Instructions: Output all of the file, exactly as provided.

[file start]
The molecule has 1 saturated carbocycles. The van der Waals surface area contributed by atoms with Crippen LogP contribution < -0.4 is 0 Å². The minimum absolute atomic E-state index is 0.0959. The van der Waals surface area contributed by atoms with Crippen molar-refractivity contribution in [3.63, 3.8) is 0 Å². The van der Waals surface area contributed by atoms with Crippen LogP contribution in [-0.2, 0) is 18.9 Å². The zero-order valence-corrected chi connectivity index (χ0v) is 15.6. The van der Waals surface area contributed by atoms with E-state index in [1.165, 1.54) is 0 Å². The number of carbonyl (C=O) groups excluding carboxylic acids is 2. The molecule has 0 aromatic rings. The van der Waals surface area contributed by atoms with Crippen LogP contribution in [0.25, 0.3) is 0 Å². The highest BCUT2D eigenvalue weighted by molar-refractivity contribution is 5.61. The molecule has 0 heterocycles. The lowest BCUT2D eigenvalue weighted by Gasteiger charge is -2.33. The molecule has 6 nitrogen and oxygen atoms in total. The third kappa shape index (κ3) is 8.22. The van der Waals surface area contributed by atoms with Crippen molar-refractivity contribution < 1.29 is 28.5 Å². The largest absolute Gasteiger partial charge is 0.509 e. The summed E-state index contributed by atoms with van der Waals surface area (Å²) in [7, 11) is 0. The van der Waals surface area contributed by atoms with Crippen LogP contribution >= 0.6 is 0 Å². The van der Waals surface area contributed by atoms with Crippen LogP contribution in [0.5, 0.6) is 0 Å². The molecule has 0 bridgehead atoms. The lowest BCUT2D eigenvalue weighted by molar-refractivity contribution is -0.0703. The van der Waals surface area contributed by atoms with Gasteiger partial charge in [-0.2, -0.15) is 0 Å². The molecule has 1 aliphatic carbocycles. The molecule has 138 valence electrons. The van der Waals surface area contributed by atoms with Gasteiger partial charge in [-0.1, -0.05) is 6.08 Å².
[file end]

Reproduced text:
The molecule has 1 saturated carbocycles. The van der Waals surface area contributed by atoms with Crippen LogP contribution < -0.4 is 0 Å². The minimum absolute atomic E-state index is 0.0959. The van der Waals surface area contributed by atoms with Crippen molar-refractivity contribution in [3.63, 3.8) is 0 Å². The van der Waals surface area contributed by atoms with Crippen LogP contribution in [-0.2, 0) is 18.9 Å². The zero-order valence-corrected chi connectivity index (χ0v) is 15.6. The van der Waals surface area contributed by atoms with E-state index in [1.165, 1.54) is 0 Å². The number of carbonyl (C=O) groups excluding carboxylic acids is 2. The molecule has 0 aromatic rings. The van der Waals surface area contributed by atoms with Crippen LogP contribution in [0.25, 0.3) is 0 Å². The highest BCUT2D eigenvalue weighted by molar-refractivity contribution is 5.61. The molecule has 0 heterocycles. The lowest BCUT2D eigenvalue weighted by Gasteiger charge is -2.33. The molecule has 6 nitrogen and oxygen atoms in total. The third kappa shape index (κ3) is 8.22. The van der Waals surface area contributed by atoms with Crippen molar-refractivity contribution < 1.29 is 28.5 Å². The largest absolute Gasteiger partial charge is 0.509 e. The summed E-state index contributed by atoms with van der Waals surface area (Å²) in [7, 11) is 0. The van der Waals surface area contributed by atoms with Crippen LogP contribution >= 0.6 is 0 Å². The van der Waals surface area contributed by atoms with Crippen LogP contribution in [0.5, 0.6) is 0 Å². The molecule has 0 bridgehead atoms. The lowest BCUT2D eigenvalue weighted by molar-refractivity contribution is -0.0703. The van der Waals surface area contributed by atoms with Gasteiger partial charge in [-0.2, -0.15) is 0 Å². The molecule has 1 aliphatic carbocycles. The molecule has 138 valence electrons. The van der Waals surface area contributed by atoms with Gasteiger partial charge in [-0.1, -0.05) is 6.08 Å².